No reliable estimates exist on the total number of Native Americans who have enrolled in Obamacare. But tribal officials and experts around the country said Indian health facilities and contractors are already reaping the benefits. In fiscal year 2014, the Indian Health Service collected $49 million more in revenue because of patients newly insured through the Affordable Care Act, according to the agency.

In New Mexico, Leonard Thomas, acting IHS director for the Albuquerque region, said the money is helping the agency modernize aging facilities and add pharmacists, nurse practitioners and other medical staff. In addition, Thomas said IHS can now pay for more services, such as diagnostic tests and orthopedic care, if they have to be provided at outside facilities.

Before the law took effect, the agency only paid when patients’ lives were in danger. “It has increased our patients’ access to care,” Thomas said. “It really raises the bar on the type of services patients receive.”

San Juan Regional, a nonprofit community hospital in Farmington, New Mexico, lends space to outreach workers to sign up new enrollees (Photo by Heidi de Marco/KHN).

San Juan Regional, a nonprofit community hospital in Farmington, N.M., lends space to outreach workers to sign up new enrollees. (Photo by Heidi de Marco/KHN)

Brian Garretson, director of patient financial services for the San Juan Regional Medical Center, a nonprofit community hospital in Farmington, was more than willing to lend space to outreach workers to sign up new enrollees. His hospital contracts with IHS to provide care to Native Americans but Garretson said the hospital can’t always recoup the cost from the agency.

“There are times when we get to the end of their fiscal year and they have already gone through all their money so we aren’t going to get paid,” he said.

At the Zuni Comprehensive Health Center on a reservation west of Albuquerque, a modest single-story building in a quiet neighborhood, CEO Jean Othole said she’s excited about the future. With added revenue, she plans to overhaul the obstetrics unit and expand the number of exam rooms throughout the hospital.

Still, Othole said, the hospital struggles to recruit doctors, and patients have to leave for surgeries and most emergency and specialty care. That includes women who need C-sections or who face high-risk births.

The Affordable Care Act is helping to improve services at IHS hospitals and clinics well beyond New Mexico, health officials and tribal leaders say.

In Oregon, the ability to bill insurers means tribal health facilities aren’t “running out of money as quickly,” said Jim Roberts, who serves on the Northwest Portland Indian Area Health Board.  Ed Fox, health director for Port Gamble S’Klallam tribe in Washington, said added Medicaid funds were used to increase fitness programs, expand chiropractic and acupuncture services and hire community health nurses.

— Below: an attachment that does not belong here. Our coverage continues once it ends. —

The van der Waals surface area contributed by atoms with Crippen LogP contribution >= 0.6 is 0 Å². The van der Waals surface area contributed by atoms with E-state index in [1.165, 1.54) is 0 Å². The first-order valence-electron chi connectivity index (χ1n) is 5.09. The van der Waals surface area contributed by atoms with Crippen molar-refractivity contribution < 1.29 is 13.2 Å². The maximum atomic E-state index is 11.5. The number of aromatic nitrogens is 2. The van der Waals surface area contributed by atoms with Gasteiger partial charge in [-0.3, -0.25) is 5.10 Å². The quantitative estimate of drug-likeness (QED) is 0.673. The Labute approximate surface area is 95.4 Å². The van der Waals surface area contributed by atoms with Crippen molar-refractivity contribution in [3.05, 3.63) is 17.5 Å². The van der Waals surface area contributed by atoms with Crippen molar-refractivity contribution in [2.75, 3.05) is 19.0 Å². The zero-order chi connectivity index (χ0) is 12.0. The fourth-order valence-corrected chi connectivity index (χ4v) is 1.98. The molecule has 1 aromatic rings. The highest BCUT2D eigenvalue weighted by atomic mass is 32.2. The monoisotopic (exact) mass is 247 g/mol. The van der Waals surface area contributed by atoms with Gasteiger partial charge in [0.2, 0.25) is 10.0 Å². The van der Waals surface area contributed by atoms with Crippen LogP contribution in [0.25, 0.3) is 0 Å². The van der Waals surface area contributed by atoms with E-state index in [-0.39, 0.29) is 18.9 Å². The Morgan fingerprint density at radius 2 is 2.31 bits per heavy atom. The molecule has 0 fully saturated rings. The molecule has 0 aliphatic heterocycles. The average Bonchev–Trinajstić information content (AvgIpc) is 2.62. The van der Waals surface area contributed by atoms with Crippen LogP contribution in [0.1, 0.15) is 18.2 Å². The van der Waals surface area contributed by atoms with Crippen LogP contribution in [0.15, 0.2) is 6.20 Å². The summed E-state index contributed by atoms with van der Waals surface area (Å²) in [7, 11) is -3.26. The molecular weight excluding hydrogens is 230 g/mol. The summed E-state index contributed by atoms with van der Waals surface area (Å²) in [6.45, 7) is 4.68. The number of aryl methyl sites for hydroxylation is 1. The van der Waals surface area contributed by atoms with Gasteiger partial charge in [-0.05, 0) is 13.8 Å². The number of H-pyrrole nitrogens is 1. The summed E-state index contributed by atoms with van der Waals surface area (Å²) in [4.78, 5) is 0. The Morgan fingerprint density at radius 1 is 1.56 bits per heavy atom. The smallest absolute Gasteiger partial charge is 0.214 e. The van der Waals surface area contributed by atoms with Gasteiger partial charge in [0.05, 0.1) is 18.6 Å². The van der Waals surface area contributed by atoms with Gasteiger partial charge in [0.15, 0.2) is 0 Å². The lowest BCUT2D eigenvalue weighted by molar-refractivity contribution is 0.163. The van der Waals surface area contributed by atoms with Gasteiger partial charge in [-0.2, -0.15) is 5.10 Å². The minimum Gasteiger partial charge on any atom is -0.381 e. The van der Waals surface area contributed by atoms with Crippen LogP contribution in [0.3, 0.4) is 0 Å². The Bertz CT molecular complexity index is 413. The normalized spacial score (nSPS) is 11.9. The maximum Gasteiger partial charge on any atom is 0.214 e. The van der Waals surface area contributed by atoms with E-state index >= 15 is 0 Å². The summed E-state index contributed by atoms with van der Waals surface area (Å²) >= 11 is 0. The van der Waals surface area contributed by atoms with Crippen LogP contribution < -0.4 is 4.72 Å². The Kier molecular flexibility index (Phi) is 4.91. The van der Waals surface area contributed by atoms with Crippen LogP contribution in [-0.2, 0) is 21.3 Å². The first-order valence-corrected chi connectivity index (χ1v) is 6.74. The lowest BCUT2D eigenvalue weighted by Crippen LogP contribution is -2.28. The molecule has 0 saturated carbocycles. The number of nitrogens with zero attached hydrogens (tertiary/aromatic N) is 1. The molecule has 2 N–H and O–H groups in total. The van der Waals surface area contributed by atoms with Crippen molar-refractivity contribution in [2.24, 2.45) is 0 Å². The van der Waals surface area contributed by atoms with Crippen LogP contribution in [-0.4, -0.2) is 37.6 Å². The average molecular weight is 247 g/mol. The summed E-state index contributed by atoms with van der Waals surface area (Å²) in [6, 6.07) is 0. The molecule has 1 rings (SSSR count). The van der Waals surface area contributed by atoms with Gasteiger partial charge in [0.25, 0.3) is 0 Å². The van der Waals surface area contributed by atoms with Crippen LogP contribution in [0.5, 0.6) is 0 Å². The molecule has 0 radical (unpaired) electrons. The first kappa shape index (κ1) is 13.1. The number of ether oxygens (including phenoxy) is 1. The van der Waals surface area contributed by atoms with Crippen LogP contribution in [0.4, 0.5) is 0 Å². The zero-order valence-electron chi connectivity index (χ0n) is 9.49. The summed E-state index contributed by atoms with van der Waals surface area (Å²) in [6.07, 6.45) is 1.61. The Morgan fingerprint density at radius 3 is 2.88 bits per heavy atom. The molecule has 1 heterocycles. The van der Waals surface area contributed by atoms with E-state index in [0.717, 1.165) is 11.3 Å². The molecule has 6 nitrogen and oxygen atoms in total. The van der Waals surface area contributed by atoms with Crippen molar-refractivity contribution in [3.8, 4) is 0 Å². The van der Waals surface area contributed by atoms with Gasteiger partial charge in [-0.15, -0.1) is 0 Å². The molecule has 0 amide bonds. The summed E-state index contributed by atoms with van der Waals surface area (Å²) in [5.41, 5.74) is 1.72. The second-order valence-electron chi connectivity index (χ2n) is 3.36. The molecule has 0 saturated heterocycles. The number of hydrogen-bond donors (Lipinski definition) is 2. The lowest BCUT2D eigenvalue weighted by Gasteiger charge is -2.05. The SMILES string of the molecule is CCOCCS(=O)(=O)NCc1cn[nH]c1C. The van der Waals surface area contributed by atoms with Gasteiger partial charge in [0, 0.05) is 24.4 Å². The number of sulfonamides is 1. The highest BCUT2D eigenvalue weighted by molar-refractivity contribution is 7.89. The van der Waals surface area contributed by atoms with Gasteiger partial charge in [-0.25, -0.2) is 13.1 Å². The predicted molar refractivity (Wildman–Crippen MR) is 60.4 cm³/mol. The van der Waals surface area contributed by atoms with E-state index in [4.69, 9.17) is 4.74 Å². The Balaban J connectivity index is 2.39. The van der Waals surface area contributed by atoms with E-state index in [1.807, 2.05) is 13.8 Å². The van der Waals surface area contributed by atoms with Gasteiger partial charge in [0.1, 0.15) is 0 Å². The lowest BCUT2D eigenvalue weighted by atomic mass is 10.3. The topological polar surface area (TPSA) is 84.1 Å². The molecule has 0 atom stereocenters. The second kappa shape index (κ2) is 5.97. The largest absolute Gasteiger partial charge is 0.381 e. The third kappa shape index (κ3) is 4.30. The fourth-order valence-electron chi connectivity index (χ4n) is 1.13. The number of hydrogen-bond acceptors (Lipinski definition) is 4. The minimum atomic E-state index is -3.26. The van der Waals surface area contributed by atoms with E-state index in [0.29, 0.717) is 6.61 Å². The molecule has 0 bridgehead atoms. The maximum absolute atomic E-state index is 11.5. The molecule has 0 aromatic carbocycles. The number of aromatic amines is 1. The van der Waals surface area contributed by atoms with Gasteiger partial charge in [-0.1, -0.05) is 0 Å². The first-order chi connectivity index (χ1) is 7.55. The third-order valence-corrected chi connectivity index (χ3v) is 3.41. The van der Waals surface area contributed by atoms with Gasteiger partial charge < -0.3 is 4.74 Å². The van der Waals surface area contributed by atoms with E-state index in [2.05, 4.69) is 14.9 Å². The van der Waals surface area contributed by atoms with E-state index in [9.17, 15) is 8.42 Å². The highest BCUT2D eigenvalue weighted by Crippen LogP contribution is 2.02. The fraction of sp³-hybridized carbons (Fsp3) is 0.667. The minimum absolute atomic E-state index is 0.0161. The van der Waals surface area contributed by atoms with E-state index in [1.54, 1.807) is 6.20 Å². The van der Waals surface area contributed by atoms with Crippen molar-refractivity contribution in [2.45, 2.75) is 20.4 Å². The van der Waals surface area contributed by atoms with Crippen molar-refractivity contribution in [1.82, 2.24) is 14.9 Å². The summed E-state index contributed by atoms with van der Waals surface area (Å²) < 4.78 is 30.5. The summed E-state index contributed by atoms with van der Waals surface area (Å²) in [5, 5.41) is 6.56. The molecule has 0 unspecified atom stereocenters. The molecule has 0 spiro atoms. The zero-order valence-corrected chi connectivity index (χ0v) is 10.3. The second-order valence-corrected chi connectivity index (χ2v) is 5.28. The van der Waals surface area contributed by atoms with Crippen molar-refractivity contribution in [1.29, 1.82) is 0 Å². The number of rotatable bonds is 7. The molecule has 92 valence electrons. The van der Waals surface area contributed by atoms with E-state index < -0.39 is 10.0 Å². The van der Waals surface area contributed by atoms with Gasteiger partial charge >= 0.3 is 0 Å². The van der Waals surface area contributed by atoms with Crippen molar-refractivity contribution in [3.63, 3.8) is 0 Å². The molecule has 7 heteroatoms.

Fox said the tribe not only strongly encourages members to sign up, it even pays the exchange premium for some members.

Much More To Do

For all its promise, the health law has had an uneven impact on Native Americans and health centers that serve them.

Not all states chose to expand their Medicaid programs.  Low-income members of a tribe who live in North Dakota can get Medicaid coverage, while others is the same tribe who live in South Dakota cannot.

And because of the way the law defines Native American, only certain tribal members are entitled to special benefits such as a restriction on out-of-pocket costs like co-pays and deductibles.

Some people are more receptive to health insurance than others. Krystal Raye, 35, who is Navajo and lives in Pinehill, said she and her entire family signed up for Medicaid. The plan pays for transportation to Albuquerque two hours away, which she said has been especially helpful since her mother is still recovering from a stroke and her brother recently had a heart attack.

Raye said a lot of Native Americans don’t realize that insurance can pay for costly health care off the reservation – which is a shame because so many are poor. “Nobody makes that much money out here,” said Raye, a home health care provider.

But Galen Martinez, a teacher who lives on the Acoma pueblo west of Albuquerque, filed for the exemption allowed to Native Americans under the law. As he cooked chicken wings at a tribal ceremonial gathering in Gallup, Martinez explained that he was borderline diabetic. He’s trying to keep healthy by running.

From his perspective, the U.S. government should fully fund Indian facilities and provide comprehensive health care to Native Americans for free. Insurance doesn’t solve the problem – even if you have it, getting from remote reservations to cities for care is burdensome, he said.

Weahkee, who is part Navajo and part Pueblo, agrees — the “U.S. signed on the dotted line” to provide free health care. But he said some services are only available from private providers, and the government’s promise “doesn’t pay for them bills once the bill collector comes calling.”

Even as outreach and enrollment continues, Weahkee and others said they are also moving onto their next goal: getting Native Americans like Margaret Thompson to use their new plans.

Thompson, a stocky Navajo woman who sells beaded necklaces, signed her husband and herself up for a private plan through the exchange. This was the first time in her life that she had insurance. The tax credits cover the entire monthly premium of $811, and she doesn’t have any co-pays or deductibles, she said.

Thompson, 59, has arthritis and diabetes and knows she needs to see a physical therapist and an eye doctor, services she hasn’t been able to get through IHS. But Thompson said she is used to the Indian Health Service and nervous about seeking out private doctors.

“I don’t know where to begin,” she said.

Related Topics

Insurance Medicaid States The Health Law Uninsured